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ULA exit: What to consider?

5 minutes
ULA exit: What to consider?

When considering the question of exiting an Oracle Unlimited License Agreement (ULA), we first need to understand what happens when we enter a ULA, and why we do so.

In many cases, the publisher is putting pressure on the customer, for example during an audit, and one way to resolve this situation may be to sign up for an ULA.

Great, unlimited usage, but...

Often, “unlimited” sounds like “out of control”. 

There are multiple types of ULA (e.g. with unlimited deployment for some products, but limited for some others), therefore summarizing the ULA as an “all you can eat” approach is not a good start. 

  1. You need to precisely explain to your operations managers and DBAs what they are authorized to deploy and activate, and what they are not. It is too easy to have a selective hearing and forget everything but the word “unlimited”. Make sure you communicate your contract terms throughout the duration of the ULA.
  2. When you do not count anymore, you do not know whether you are using 100, 1,000 or 10,000 CPU licenses. No impact during ULA? Indeed, that could be the case, but if some day you exit the ULA, it will not be possible to have a margin of appreciation of +500 or -500 CPU licenses… because the financial cost will immediately be huge.
  3. In normal circumstances, you would pay close attention to the contamination effect when you use Oracle DB on IBM LPM or VMWare. With a ULA, you do not really take care about it anymore. But again, when you exit the ULA, the virtualization architecture strategy you have developed may not be compatible anymore, unless you freeze everything at the day of the ULA exit and do not make any new moves in the future, which is not realistic.

For these reasons, you need to measure your license consumption during the ULA period, so you are ready to make decisions at the right time.

When is the best time to exit an ULA?

ULA is the perfect contract vehicle if you are going to make an intensive usage of Oracle products during a limited and known period. But it is not easy to know precisely which products you are going to use and to plan for a sharp stop in deployments after 2, 3 or 5 years.

If you managed to measure your license consumption continually, you are ready to exit the ULA, and it will be a well-reasoned and informed decision.

And sometimes, you have such a limited choice that it rushes your decision to exit the ULA even if this was not necessarily what you had planned. Oracle will always encourage you to renew the ULA, contract period after contract period. Yet, at the end of each ULA, the new fees can be much higher than what you expected. That can be a trigger to accelerate and finish your project before the ULA termination. In any case, start your negotiation asap, and anticipate as much as possible.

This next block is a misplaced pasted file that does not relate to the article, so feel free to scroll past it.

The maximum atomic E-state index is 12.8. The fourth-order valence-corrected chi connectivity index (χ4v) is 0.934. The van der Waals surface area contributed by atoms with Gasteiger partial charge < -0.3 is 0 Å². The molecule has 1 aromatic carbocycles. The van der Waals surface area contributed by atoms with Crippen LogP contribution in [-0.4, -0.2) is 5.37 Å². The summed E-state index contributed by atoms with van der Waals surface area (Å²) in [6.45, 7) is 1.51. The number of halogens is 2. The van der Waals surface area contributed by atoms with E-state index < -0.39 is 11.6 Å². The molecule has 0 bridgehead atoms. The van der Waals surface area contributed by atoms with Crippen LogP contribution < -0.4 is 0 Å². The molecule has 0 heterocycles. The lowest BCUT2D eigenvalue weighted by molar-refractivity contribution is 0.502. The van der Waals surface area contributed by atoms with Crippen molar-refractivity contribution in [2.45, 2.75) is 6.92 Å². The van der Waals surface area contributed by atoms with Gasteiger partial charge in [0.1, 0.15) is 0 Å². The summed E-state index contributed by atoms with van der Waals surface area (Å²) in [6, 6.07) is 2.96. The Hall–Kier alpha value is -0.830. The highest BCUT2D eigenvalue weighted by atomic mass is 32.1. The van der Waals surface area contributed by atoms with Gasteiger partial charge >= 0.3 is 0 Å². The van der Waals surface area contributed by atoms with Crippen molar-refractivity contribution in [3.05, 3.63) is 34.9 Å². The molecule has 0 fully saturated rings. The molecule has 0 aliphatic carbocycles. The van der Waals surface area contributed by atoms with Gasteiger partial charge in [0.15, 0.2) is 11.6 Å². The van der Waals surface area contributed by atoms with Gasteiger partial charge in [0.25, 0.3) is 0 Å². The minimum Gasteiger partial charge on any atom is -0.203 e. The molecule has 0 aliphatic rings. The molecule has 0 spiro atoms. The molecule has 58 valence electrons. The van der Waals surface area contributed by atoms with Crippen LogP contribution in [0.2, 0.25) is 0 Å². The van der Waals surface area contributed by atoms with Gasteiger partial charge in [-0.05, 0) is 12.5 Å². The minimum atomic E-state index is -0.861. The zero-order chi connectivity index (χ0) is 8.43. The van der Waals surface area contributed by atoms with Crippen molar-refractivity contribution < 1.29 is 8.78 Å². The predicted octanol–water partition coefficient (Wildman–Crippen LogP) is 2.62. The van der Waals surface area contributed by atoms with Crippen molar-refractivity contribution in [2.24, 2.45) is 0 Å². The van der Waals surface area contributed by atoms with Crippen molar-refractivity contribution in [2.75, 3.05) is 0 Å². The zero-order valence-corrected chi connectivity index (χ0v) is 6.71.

I decide to exit – what should I pay attention to?

When it’s time for you to exit the ULA, you have no other choice than being 100% accurate in your declaration.

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Indeed, the declaration of licenses you currently use will become your entitlement. If you declare more than what you use, it will be considered fraud. Oracle explicitly asks you to warrant what you use through the Global Deployment Report spreadsheet. Over-declaring is just not an option.

Conversely, if you under-declare (because some databases have been forgotten, or you are not sure whether options are really activated and used), you take the risk that Oracle will accept your declaration. And immediately afterwards, you will be granted with an allocation of licenses which is lower than what you need, and you will not be compliant. Can you work this out with Oracle afterwards? Unfortunately, no: Oracle is very strict with its declarations, and all licenses that have not been declared cannot be retrieved afterwards.

For these reasons, there is no other choice than being 100% accurate when you produce your declaration. It is not an easy process, and you need to have the appropriate means to do a good job.

Back to standard mode, any risk?

In theory, standard mode is not more difficult than the process you followed before the ULA. But the reality is different. First, you may have entered the ULA because your company was not rigorous enough in managing your Oracle deployments. OK, let’s learn from the mistakes of the past and make sure not to repeat them.

Moreover, after a 3 years or longer ULA period, another difficulty is starting the inventory process on a regular basis. It is like resuming training after a break!

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How can help mitigate those risks enables customers to insert a full end-to-end Oracle SAM process into the platform, in a few clicks. 

After launching the LMS scripts for instance, will automatically ingest the raw outputs, and determine what is running on which server, with all the detailed underlying infrastructure assets.

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Finally, will make an optimal compliance calculation. No need to set any rules, teach the tool the VMWare contamination effect for example; all licensing rules, market practices, and auditor practices have been embedded by default in our engine.

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A 3-step process, 3 clicks, and a few minutes to get reassured and make smart decisions.

By Damien Juillard, June 10, 2020

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